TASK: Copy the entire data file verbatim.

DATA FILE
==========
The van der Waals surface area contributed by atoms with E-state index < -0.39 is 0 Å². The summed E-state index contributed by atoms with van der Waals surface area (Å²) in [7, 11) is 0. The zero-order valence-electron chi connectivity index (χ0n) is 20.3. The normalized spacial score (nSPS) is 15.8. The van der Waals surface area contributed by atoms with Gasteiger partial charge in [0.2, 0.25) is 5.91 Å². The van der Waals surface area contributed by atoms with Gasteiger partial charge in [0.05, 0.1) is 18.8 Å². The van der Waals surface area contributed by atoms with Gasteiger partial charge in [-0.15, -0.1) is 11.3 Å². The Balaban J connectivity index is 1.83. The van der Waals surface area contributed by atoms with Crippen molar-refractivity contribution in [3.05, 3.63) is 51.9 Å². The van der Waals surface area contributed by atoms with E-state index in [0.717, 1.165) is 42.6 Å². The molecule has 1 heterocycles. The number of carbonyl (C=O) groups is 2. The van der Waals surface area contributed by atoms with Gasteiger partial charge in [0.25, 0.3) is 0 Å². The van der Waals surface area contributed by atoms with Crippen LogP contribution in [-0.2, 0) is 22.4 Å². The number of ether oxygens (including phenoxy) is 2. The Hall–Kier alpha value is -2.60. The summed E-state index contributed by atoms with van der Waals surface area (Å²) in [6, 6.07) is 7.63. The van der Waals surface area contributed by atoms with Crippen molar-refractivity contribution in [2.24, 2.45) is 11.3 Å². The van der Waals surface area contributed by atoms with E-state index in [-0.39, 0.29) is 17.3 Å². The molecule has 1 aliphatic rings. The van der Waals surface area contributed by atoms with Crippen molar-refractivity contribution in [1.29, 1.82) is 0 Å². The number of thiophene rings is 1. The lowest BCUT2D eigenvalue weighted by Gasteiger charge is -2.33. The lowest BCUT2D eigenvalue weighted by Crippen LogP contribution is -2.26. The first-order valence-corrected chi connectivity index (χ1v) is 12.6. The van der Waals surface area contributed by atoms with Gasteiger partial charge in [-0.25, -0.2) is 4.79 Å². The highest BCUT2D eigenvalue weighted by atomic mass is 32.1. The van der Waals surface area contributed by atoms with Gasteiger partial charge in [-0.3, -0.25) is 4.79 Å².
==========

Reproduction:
The van der Waals surface area contributed by atoms with E-state index < -0.39 is 0 Å². The summed E-state index contributed by atoms with van der Waals surface area (Å²) in [7, 11) is 0. The zero-order valence-electron chi connectivity index (χ0n) is 20.3. The normalized spacial score (nSPS) is 15.8. The van der Waals surface area contributed by atoms with Gasteiger partial charge in [0.2, 0.25) is 5.91 Å². The van der Waals surface area contributed by atoms with Gasteiger partial charge in [0.05, 0.1) is 18.8 Å². The van der Waals surface area contributed by atoms with Gasteiger partial charge in [-0.15, -0.1) is 11.3 Å². The Balaban J connectivity index is 1.83. The van der Waals surface area contributed by atoms with Crippen molar-refractivity contribution in [3.05, 3.63) is 51.9 Å². The van der Waals surface area contributed by atoms with E-state index in [0.717, 1.165) is 42.6 Å². The molecule has 1 heterocycles. The number of carbonyl (C=O) groups is 2. The van der Waals surface area contributed by atoms with Gasteiger partial charge in [0.25, 0.3) is 0 Å². The van der Waals surface area contributed by atoms with Crippen LogP contribution in [-0.2, 0) is 22.4 Å². The number of ether oxygens (including phenoxy) is 2. The Hall–Kier alpha value is -2.60. The summed E-state index contributed by atoms with van der Waals surface area (Å²) in [6, 6.07) is 7.63. The van der Waals surface area contributed by atoms with Crippen molar-refractivity contribution in [2.24, 2.45) is 11.3 Å². The van der Waals surface area contributed by atoms with E-state index in [-0.39, 0.29) is 17.3 Å². The molecule has 1 aliphatic rings. The van der Waals surface area contributed by atoms with Crippen molar-refractivity contribution in [1.29, 1.82) is 0 Å². The number of thiophene rings is 1. The lowest BCUT2D eigenvalue weighted by Gasteiger charge is -2.33. The lowest BCUT2D eigenvalue weighted by Crippen LogP contribution is -2.26. The first-order valence-corrected chi connectivity index (χ1v) is 12.6. The van der Waals surface area contributed by atoms with Gasteiger partial charge in [-0.25, -0.2) is 4.79 Å². The highest BCUT2D eigenvalue weighted by atomic mass is 32.1. The van der Waals surface area contributed by atoms with Gasteiger partial charge in [-0.3, -0.25) is 4.79 Å².